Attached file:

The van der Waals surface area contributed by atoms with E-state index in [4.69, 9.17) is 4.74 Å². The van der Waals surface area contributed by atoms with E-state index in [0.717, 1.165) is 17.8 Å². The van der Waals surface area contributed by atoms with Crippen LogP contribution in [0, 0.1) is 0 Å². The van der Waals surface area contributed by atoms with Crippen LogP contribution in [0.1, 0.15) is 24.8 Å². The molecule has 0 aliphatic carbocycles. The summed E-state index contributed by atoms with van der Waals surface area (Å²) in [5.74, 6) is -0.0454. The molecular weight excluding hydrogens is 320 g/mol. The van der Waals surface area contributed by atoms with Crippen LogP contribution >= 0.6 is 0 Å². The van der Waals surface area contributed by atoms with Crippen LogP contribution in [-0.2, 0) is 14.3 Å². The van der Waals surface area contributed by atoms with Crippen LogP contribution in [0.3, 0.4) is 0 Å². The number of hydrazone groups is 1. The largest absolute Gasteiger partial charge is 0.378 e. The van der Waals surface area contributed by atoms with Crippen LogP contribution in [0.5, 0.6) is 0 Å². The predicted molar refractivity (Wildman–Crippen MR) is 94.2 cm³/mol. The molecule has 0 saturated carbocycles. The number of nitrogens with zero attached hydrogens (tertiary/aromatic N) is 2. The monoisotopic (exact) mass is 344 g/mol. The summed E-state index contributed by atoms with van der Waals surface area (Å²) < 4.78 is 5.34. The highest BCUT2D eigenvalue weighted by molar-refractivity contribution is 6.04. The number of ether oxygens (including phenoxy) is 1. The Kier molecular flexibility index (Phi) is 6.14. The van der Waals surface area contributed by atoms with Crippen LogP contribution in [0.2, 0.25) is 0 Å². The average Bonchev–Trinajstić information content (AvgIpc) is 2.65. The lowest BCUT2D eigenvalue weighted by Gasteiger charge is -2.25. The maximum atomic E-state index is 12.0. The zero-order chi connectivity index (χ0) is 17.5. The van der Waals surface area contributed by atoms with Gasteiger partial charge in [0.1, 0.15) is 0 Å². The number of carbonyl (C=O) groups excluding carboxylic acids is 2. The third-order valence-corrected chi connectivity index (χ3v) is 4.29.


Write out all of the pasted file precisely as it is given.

The van der Waals surface area contributed by atoms with E-state index in [4.69, 9.17) is 4.74 Å². The van der Waals surface area contributed by atoms with E-state index in [0.717, 1.165) is 17.8 Å². The van der Waals surface area contributed by atoms with Crippen LogP contribution in [0, 0.1) is 0 Å². The van der Waals surface area contributed by atoms with Crippen LogP contribution in [0.1, 0.15) is 24.8 Å². The molecule has 0 aliphatic carbocycles. The summed E-state index contributed by atoms with van der Waals surface area (Å²) in [5.74, 6) is -0.0454. The molecular weight excluding hydrogens is 320 g/mol. The van der Waals surface area contributed by atoms with Crippen LogP contribution >= 0.6 is 0 Å². The van der Waals surface area contributed by atoms with Crippen LogP contribution in [-0.2, 0) is 14.3 Å². The van der Waals surface area contributed by atoms with Crippen LogP contribution in [0.3, 0.4) is 0 Å². The number of hydrazone groups is 1. The largest absolute Gasteiger partial charge is 0.378 e. The van der Waals surface area contributed by atoms with Crippen LogP contribution in [0.5, 0.6) is 0 Å². The predicted molar refractivity (Wildman–Crippen MR) is 94.2 cm³/mol. The molecule has 0 saturated carbocycles. The number of nitrogens with zero attached hydrogens (tertiary/aromatic N) is 2. The monoisotopic (exact) mass is 344 g/mol. The summed E-state index contributed by atoms with van der Waals surface area (Å²) < 4.78 is 5.34. The highest BCUT2D eigenvalue weighted by molar-refractivity contribution is 6.04. The number of ether oxygens (including phenoxy) is 1. The Kier molecular flexibility index (Phi) is 6.14. The van der Waals surface area contributed by atoms with Crippen LogP contribution in [0.2, 0.25) is 0 Å². The average Bonchev–Trinajstić information content (AvgIpc) is 2.65. The lowest BCUT2D eigenvalue weighted by Gasteiger charge is -2.25. The maximum atomic E-state index is 12.0. The zero-order chi connectivity index (χ0) is 17.5. The van der Waals surface area contributed by atoms with Gasteiger partial charge in [0.1, 0.15) is 0 Å². The number of carbonyl (C=O) groups excluding carboxylic acids is 2. The third-order valence-corrected chi connectivity index (χ3v) is 4.29.